Now that prepping has become mainstream, one of the recurrent themes I find is the tendency to apply high-tech solutions to high-tech problems. It’s a lot of fun, after all, to figure out how the latest whiz-bang technology can be used in case of service failures. If your problem is a lack of electricity, what’s the highest-tech solution you can come up with? If your problem is a lack of food, what’s the highest-tech solution you can find? – that kind of thing.
As I see it, these solutions can all too often be expensive, limited, and prone to either breaking down at inconvenient moments (with parts and service unavailable) or otherwise be non-renewable (such as MREs).
Through economic necessity, our household has (mostly) taken the opposite approach when it comes to prepping. We’re searching for low-tech solutions to high-tech problems.
Please don’t misunderstand – I love modern technology. I adore electricity. I love having a washing machine. I think the internet is one of the greatest inventions since sliced bread. Clean, running water is absolutely wonderful. Grocery stores? Fabulous.
But if all those things are taken away, I don’t want to be miserable or otherwise unable to function because services are down. That’s why we prep. But nor do I want to be miserable or unable to function because my high-tech solutions broke down or ran out, and I had no alternatives to fall back on. That’s why we’re looking for low-tech options to all our modern conveniences.
Almost invariably, high-tech solutions are expensive. For the cost of a solar array or even a generator, I can buy a whole lotta beans, bullets, and band-aids. If your finances are limited, then it’s far more economically worthwhile – LOTS more bang for your buck – to search for low-tech options.
Remember, the more moving parts something has, the more likely it is to break. Unless you have the knowledge and spare parts to fix what’s broken, it might be better to either skip the thing with moving parts, or at least have multiple backup options if it should fail. While high-tech solutions can be wonderful, you also have to be practical and realistic. Ultimately it’s better to learn to live with LESS than to be dependent on MORE.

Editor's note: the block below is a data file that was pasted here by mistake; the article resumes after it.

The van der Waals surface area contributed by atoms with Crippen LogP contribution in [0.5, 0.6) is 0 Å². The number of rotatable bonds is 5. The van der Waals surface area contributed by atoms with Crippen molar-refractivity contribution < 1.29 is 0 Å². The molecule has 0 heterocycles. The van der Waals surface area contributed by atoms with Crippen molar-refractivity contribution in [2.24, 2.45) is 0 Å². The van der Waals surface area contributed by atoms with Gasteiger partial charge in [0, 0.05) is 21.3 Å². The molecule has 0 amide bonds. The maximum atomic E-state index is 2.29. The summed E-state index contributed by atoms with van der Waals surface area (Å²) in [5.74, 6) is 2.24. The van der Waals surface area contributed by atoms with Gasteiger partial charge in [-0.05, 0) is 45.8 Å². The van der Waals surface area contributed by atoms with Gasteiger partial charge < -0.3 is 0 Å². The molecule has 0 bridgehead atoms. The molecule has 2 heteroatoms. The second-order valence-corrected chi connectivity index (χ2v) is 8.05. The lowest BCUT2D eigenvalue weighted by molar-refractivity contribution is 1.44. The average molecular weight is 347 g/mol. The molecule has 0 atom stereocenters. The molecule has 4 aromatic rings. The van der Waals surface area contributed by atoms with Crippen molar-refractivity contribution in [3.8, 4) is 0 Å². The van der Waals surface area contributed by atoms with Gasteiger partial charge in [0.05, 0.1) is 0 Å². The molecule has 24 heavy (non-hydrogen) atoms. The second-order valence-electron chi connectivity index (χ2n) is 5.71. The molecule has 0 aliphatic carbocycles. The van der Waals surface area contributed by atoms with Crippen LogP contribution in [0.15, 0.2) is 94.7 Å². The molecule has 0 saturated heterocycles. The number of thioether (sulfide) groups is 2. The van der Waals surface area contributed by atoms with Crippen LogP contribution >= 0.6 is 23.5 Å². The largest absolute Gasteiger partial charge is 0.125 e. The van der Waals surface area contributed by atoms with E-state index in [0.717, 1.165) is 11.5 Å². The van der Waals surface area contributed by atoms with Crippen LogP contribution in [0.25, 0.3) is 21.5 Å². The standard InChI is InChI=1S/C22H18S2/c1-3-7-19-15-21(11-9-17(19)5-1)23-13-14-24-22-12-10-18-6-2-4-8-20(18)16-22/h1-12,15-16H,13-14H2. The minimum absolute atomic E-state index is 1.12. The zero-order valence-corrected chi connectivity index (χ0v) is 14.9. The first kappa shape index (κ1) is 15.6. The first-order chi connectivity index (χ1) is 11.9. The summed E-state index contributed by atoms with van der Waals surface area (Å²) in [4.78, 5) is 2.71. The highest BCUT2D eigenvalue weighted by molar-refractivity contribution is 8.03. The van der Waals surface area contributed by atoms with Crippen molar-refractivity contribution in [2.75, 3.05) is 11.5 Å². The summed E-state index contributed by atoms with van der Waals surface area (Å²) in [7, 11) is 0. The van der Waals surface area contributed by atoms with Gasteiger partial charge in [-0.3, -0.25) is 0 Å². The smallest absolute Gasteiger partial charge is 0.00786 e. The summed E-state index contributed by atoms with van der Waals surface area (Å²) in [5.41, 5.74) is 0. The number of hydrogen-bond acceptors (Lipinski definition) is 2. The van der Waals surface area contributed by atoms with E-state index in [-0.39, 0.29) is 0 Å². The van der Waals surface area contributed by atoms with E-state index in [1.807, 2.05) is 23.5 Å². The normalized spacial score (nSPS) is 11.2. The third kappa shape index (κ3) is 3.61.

That said, you also have to balance high-tech solutions against whatever physical limitations you may have. Many low-tech solutions are low-tech because they’re labor-intensive, so they won’t work for everyone. However since a lot of people (even those in robust health) instinctively know that low-tech solutions usually mean more work, they’re less inclined to seek out those options no matter how much proven historical tract record they may have.
I advocate what I call the Seven Core Areas of Preparedness (water, food, heat, light, medical, sanitation, and protection). While these Seven Core Areas are not entirely comprehensive, they cover a vast amount of territory in terms of making your life comfortable in the event of an emergency. It’s also essential to think in terms of backups to backups to backups (otherwise known as the Rule of Three). If your first option fails, you need to have a second option, and a third.
It’s not easy going low-tech in modern houses. The most obvious low-tech solution for heating, for example, is a wood stove… a solution that’s difficult in the suburbs (where will you get your wood?) or impossible in the city (high rise apartments frown on wood stoves).
In other words, there is no one-size-fits-all solution to everything. We all have different circumstances, which means we must all search for whatever low-tech solutions will solve our high-tech issues. The low-tech solutions we come up with here in rural Idaho will differ vastly from the solutions for someone who lives in a suburban home in Dallas or in an urban apartment in Boston.
In our modern culture, and with the vast ignorance we have about low-tech living (ourselves included!), the best we can hope for is a blend of high- and low-tech answers. I’m not about to give up the convenience of flashlights (a high-tech gizmo) in favor of a hurricane lamp if I’m trying to find out what kind of predator is harassing our livestock at midnight. But if my flashlight fails, at least I have a hurricane lamp available.
I’m concerned that if preppers focus only on high-tech solutions, then (a) they may be in trouble if parts or service isn’t available for those high-tech options; or (b) they won’t bother to acquire the skills, knowledge, tools, and supplies necessary to provide a low-tech answer if something goes wrong with the whiz-bang option.
I’m interested in hearing how others respond to the call of low-tech prepping. Readers of this blog range from the impressively self-sufficient to the utter novice – we embrace the entire range of living situations – so what do you do to low-tech prep in your particular circumstances? What are your low-tech answers to high-tech problems? Let us know so we can all benefit from your knowledge and experience.